Is there a way to bench test Octane power supply?

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Steve Allen

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Dec 9, 2019, 6:57:33 PM12/9/19
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Hi. Doesn't look like these groups get used much any more, but I thought I'd try...

I have an Octane (original) that worked when I put it out in my shop years ago. Sitting on a concrete floor doesn't seem to have been good for it -- it's a bit discolored on the metal surfaces. When I plug it it, I hear a relay click and the whine of a switching regulator, but pressing the power button has no result.

Before I start getting parts to swap things out, I'd like to know, is there a way to bench test the power supply? I have disassembled the power supply and see nothing wrong; the fuses are all good. If I can trigger the power supply on, I can at least eliminate that as the problem and start looking elsewhere.

Thanks,
Steve

Dave McGuire

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Dec 13, 2019, 9:05:02 AM12/13/19
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On 12/9/19 6:57 PM, Steve Allen wrote:
> Hi. Doesn't look like these groups get used much any more, but I thought I'd try...

Nonsense. This particular one is very quiet, but Usenet in general is
bigger than I've ever seen it. (speaking as a former news admin at a
1990s ISP)

> I have an Octane (original) that worked when I put it out in my shop years ago. Sitting on a concrete floor doesn't seem to have been good for it -- it's a bit discolored on the metal surfaces. When I plug it it, I hear a relay click and the whine of a switching regulator, but pressing the power button has no result.
>
> Before I start getting parts to swap things out, I'd like to know, is there a way to bench test the power supply? I have disassembled the power supply and see nothing wrong; the fuses are all good. If I can trigger the power supply on, I can at least eliminate that as the problem and start looking elsewhere.

Concrete is porous, and moisture is a problem.

I believe the Octane power supplies are soft-controlled, so you'd need
to fake the power switch, at least, but you sound like the type of
person who can handle that easily. Some early switching regulators
don't like running without a load, but the Octane is well after that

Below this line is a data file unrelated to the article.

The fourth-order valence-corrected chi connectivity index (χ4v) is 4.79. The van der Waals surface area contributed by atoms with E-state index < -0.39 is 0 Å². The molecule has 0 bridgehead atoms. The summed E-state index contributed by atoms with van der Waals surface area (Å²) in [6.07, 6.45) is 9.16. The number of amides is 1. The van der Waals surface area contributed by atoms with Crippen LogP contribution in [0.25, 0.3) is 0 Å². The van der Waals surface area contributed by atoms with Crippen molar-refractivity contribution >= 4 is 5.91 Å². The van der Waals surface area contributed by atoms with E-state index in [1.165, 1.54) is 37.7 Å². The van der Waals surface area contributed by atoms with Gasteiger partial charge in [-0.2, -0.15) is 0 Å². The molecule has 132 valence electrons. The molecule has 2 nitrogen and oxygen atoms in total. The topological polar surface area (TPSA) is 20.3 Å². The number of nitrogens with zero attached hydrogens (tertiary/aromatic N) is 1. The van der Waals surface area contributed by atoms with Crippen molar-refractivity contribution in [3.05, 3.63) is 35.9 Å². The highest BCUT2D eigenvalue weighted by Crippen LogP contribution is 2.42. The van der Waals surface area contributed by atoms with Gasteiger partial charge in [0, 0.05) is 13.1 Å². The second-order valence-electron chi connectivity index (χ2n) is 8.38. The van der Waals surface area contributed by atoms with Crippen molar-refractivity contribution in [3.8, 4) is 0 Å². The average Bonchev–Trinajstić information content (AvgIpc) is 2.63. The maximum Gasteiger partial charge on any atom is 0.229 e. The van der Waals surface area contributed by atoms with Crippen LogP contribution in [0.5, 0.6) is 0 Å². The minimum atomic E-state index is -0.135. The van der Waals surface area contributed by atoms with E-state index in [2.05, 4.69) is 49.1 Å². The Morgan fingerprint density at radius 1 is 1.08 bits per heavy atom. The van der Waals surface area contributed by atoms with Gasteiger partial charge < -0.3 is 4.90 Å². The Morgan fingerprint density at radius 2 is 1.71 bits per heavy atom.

era, so that should be ok.

The first thing I'd look for is mold or other gunk on the PCBs, then
possibly swollen capacitors. If you strike out with those, you're in
"anything goes" territory.

-Dave

--
Dave McGuire, AK4HZ
New Kensington, PA

Steve Allen

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Dec 14, 2019, 8:44:40 PM12/14/19
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On Friday, December 13, 2019 at 6:05:02 AM UTC-8, Dave McGuire wrote:
> On 12/9/19 6:57 PM, Steve Allen wrote:
> > Hi. Doesn't look like these groups get used much any more, but I thought I'd try...
>
> Nonsense. This particular one is very quiet, but Usenet in general is
> bigger than I've ever seen it. (speaking as a former news admin at a
> 1990s ISP)

Yeah, I was talking about the SGi groups in particular. Most of them haven't had
posts in months, except for spam.

> > I have an Octane (original) that worked when I put it out in my shop years ago. Sitting on a concrete floor doesn't seem to have been good for it -- it's a bit discolored on the metal surfaces. When I plug it it, > Concrete is porous, and moisture is a problem.

I didn't really think of that when putting it in the shop. I have lots of shelving,
but the few bigger computers were put on the floor. Thinking about it now, I
need to get my Mac G5 off the floor, too.

> I believe the Octane power supplies are soft-controlled, so you'd need
> to fake the power switch, at least, but you sound like the type of
> person who can handle that easily. Some early switching regulators
> don't like running without a load, but the Octane is well after that
> era, so that should be ok.

I guess I'll find out. ;-)

> The first thing I'd look for is mold or other gunk on the PCBs, then
> possibly swollen capacitors. If you strike out with those, you're in
> "anything goes" territory.

That's what I've done. The PCBs look clean, and the caps all look OK. I was
just hoping somebody had some pinouts for the power supply connectors so
I could see what I need to trigger. I have traced one side of the power switch
to the power supply, but can't find what the other side connects to. So I don't
know if I need to hit the PS with a ground on that pin, or a voltage of some
sort. (I would expect the supplied voltage to be derived from the switching
regulator that I hear running, somehow.)

Thanks,
Steve
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